Have you ever used the program MetaSynth? If the answer is yes you are probably booting it up now and re-basking in its glory. If not let me just provide a little bit information about it. MetaSynth essentially reads waveforms, or more accurately, reads images that you create or import into MetaSynth as waveforms. One can import, say, a picture of their dog and MetaSynth will essentially produce a sort of grating noise, but with practice and manipulation one can enjoy the pleasures that come with listening to what you draw. I had the privilege to spend a fair amount of time with MetaSynth, but often never got over its near-novelty and limited sounds, especially as I was nowhere near as smart as its developers and the people who’ve mastered it.
Scarcity of Moments is the duo of experimental musicians Michael Chocholak and Johann Meier. ‘Lucid Dreaming’ is (somehow) the result of guitar and bass manipulations to create very electronic, fractal ambient music. It is as well inspired by avant-garde novelists such as Alain Robbe-Grillet (for those who don’t know, famous for his use of detail repetition in place of things like inner monologue, though I fail to find anything patently repetitive in such slow ambient compositions). I mention Metasynth because, at its worst, ‘Lucid Dreaming’ sounds as ambitious as the frustrating tinkering I once had with Metasynth (which sometimes, and I’m sorry, just sounded like the deep echoes of muzak in an empty tiled mall). At its best this is near-compelling ambient—painfully slow in execution, meditative, and interesting. Though perhaps the most interesting piece of information might have been discovering the way in which a guitar and a bass can be manipulated (I’m assuming post-recording) to sound the furthest away from what we associate with them with—they are instead eerie, floating, heavenly electronic drones, blips, and fogs.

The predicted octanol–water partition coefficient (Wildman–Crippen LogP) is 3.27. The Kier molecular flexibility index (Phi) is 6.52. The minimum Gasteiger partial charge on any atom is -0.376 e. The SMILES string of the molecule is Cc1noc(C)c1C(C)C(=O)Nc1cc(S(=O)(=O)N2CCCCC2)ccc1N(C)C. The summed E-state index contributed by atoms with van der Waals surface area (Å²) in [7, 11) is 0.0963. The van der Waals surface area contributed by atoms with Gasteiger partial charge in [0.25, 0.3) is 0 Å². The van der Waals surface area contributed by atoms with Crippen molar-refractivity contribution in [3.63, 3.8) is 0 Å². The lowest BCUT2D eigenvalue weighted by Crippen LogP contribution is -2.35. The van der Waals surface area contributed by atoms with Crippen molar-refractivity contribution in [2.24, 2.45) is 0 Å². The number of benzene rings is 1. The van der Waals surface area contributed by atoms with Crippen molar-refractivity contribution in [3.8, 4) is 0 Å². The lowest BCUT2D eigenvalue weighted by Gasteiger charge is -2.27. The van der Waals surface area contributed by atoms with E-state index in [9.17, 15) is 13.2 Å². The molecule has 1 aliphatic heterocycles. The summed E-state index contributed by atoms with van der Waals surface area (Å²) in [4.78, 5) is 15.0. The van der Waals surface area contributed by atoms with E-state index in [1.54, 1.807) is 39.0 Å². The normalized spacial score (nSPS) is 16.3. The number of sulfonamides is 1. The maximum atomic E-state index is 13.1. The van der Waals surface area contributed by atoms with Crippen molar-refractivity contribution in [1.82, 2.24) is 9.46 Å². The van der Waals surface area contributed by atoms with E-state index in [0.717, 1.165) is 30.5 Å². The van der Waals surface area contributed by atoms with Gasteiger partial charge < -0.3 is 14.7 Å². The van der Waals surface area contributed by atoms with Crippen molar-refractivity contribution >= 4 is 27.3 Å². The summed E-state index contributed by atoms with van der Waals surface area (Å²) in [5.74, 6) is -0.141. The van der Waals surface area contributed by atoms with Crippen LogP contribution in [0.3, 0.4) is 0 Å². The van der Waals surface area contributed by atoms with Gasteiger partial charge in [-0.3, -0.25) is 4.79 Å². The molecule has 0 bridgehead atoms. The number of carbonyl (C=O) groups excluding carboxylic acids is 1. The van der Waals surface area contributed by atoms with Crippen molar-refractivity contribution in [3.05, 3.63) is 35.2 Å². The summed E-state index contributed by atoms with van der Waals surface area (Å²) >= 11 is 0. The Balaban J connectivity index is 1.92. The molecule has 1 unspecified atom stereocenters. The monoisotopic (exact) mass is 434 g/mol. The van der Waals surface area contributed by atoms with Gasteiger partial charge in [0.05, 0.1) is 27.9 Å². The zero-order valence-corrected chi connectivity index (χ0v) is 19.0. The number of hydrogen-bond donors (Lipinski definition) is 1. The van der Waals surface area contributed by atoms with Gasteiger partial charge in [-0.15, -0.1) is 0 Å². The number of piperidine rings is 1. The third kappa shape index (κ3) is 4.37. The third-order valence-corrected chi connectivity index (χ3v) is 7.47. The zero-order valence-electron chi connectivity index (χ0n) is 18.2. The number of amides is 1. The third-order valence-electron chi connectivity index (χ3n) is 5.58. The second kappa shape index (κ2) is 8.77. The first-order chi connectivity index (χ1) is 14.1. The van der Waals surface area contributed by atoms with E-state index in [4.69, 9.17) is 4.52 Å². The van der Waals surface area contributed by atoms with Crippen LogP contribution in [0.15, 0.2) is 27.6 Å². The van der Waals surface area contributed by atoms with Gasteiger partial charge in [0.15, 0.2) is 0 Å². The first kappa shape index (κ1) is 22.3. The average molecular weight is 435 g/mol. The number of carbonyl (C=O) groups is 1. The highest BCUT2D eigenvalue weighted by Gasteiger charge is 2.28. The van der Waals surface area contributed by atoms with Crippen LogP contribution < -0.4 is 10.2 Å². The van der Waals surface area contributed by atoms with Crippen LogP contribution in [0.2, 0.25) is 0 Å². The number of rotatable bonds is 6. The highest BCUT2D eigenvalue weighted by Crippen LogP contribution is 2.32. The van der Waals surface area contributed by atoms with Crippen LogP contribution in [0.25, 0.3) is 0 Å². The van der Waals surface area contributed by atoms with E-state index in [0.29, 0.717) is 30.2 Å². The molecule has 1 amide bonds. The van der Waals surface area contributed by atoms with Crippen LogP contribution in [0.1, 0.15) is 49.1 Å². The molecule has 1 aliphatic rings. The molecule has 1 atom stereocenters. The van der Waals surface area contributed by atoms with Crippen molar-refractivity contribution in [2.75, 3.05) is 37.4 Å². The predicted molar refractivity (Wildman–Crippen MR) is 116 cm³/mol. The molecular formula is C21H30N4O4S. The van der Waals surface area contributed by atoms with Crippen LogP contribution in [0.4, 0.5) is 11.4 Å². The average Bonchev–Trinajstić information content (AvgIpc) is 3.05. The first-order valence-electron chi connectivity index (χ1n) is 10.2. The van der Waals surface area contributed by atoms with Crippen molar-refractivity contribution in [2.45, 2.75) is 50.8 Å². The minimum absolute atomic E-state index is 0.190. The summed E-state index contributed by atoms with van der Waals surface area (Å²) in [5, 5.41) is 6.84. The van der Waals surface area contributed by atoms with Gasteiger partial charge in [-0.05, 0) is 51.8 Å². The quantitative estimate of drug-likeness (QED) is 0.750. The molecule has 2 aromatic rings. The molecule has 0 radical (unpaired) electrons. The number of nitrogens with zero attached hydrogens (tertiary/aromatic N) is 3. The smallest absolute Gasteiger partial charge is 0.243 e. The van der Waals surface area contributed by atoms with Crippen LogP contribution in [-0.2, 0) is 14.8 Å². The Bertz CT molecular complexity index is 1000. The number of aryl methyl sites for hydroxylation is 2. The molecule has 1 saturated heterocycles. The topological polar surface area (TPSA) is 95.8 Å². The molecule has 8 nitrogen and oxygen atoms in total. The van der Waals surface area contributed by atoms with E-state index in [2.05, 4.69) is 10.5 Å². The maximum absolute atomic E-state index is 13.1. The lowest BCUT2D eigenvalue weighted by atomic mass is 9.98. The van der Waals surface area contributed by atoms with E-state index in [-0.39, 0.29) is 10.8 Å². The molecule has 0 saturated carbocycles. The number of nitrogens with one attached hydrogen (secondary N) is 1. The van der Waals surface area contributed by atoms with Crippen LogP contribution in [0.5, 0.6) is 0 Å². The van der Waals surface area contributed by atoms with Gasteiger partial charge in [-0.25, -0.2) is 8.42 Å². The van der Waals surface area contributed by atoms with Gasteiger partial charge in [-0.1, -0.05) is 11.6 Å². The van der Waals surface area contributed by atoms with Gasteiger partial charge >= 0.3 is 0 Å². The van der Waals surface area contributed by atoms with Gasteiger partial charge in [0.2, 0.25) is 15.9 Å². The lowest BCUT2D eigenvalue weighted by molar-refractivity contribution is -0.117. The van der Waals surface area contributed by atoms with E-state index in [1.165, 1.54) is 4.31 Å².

Perhaps I require density for my musical sustenance but there seems something fairly tired and uninspired about the way this duo went about putting their pieces together. I’ve made numerous attempts to try to pin down what characteristic about slow-churned music makes it hypnotizing and effective, but I’m still at a loss and all I can say is that, for me, this release seems to be missing this characteristic. I think I’ve also tried to pin down why I don’t like ‘sonic interpretations’ of this or that theorist/novelist/thinker. In poetry workshops one is often told that, as anyet-unaccomplished writer you can’t get away with far-reaching references. I mean, I like an album based (loosely) on Bentham’s theory of prison systems, but often times artists might need to realize that their audience will not instantly make the connections they wish to espouse. Perhaps this is a moot point, ultimately you should just be listening. 6/10 -- John Ganiard (12 August, 2009)